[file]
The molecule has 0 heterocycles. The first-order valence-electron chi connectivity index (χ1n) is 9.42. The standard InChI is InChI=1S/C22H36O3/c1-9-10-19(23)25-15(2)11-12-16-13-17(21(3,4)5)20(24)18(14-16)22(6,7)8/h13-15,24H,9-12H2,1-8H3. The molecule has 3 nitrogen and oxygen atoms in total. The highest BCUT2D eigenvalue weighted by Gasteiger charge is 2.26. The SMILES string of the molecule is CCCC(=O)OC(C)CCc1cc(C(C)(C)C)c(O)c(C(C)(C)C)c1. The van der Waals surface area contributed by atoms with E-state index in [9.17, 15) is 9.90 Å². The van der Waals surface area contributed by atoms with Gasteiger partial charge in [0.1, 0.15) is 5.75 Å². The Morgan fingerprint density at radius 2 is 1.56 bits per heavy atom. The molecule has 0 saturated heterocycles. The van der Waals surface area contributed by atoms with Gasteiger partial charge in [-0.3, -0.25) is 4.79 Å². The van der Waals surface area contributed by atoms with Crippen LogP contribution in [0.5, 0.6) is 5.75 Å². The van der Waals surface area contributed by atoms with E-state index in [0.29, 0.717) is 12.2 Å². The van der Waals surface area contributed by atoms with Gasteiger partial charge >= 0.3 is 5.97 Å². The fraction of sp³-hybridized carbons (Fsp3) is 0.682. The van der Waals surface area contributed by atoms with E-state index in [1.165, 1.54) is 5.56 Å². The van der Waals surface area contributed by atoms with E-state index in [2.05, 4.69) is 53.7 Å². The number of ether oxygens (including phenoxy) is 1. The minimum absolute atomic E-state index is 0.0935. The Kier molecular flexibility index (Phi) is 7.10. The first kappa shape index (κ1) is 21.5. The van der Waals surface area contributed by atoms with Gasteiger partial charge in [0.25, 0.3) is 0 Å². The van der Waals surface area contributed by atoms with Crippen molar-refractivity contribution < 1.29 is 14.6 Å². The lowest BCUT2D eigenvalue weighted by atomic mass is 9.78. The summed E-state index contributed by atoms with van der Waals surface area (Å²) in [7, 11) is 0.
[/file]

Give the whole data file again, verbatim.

The molecule has 0 heterocycles. The first-order valence-electron chi connectivity index (χ1n) is 9.42. The standard InChI is InChI=1S/C22H36O3/c1-9-10-19(23)25-15(2)11-12-16-13-17(21(3,4)5)20(24)18(14-16)22(6,7)8/h13-15,24H,9-12H2,1-8H3. The molecule has 3 nitrogen and oxygen atoms in total. The highest BCUT2D eigenvalue weighted by Gasteiger charge is 2.26. The SMILES string of the molecule is CCCC(=O)OC(C)CCc1cc(C(C)(C)C)c(O)c(C(C)(C)C)c1. The van der Waals surface area contributed by atoms with E-state index in [9.17, 15) is 9.90 Å². The van der Waals surface area contributed by atoms with Gasteiger partial charge in [0.1, 0.15) is 5.75 Å². The Morgan fingerprint density at radius 2 is 1.56 bits per heavy atom. The molecule has 0 saturated heterocycles. The van der Waals surface area contributed by atoms with Gasteiger partial charge in [-0.3, -0.25) is 4.79 Å². The van der Waals surface area contributed by atoms with Crippen LogP contribution in [0.5, 0.6) is 5.75 Å². The van der Waals surface area contributed by atoms with E-state index in [0.29, 0.717) is 12.2 Å². The van der Waals surface area contributed by atoms with Gasteiger partial charge >= 0.3 is 5.97 Å². The fraction of sp³-hybridized carbons (Fsp3) is 0.682. The van der Waals surface area contributed by atoms with E-state index in [1.165, 1.54) is 5.56 Å². The van der Waals surface area contributed by atoms with E-state index in [2.05, 4.69) is 53.7 Å². The number of ether oxygens (including phenoxy) is 1. The minimum absolute atomic E-state index is 0.0935. The Kier molecular flexibility index (Phi) is 7.10. The first kappa shape index (κ1) is 21.5. The van der Waals surface area contributed by atoms with Gasteiger partial charge in [0.25, 0.3) is 0 Å². The van der Waals surface area contributed by atoms with Crippen molar-refractivity contribution < 1.29 is 14.6 Å². The lowest BCUT2D eigenvalue weighted by atomic mass is 9.78. The summed E-state index contributed by atoms with van der Waals surface area (Å²) in [7, 11) is 0.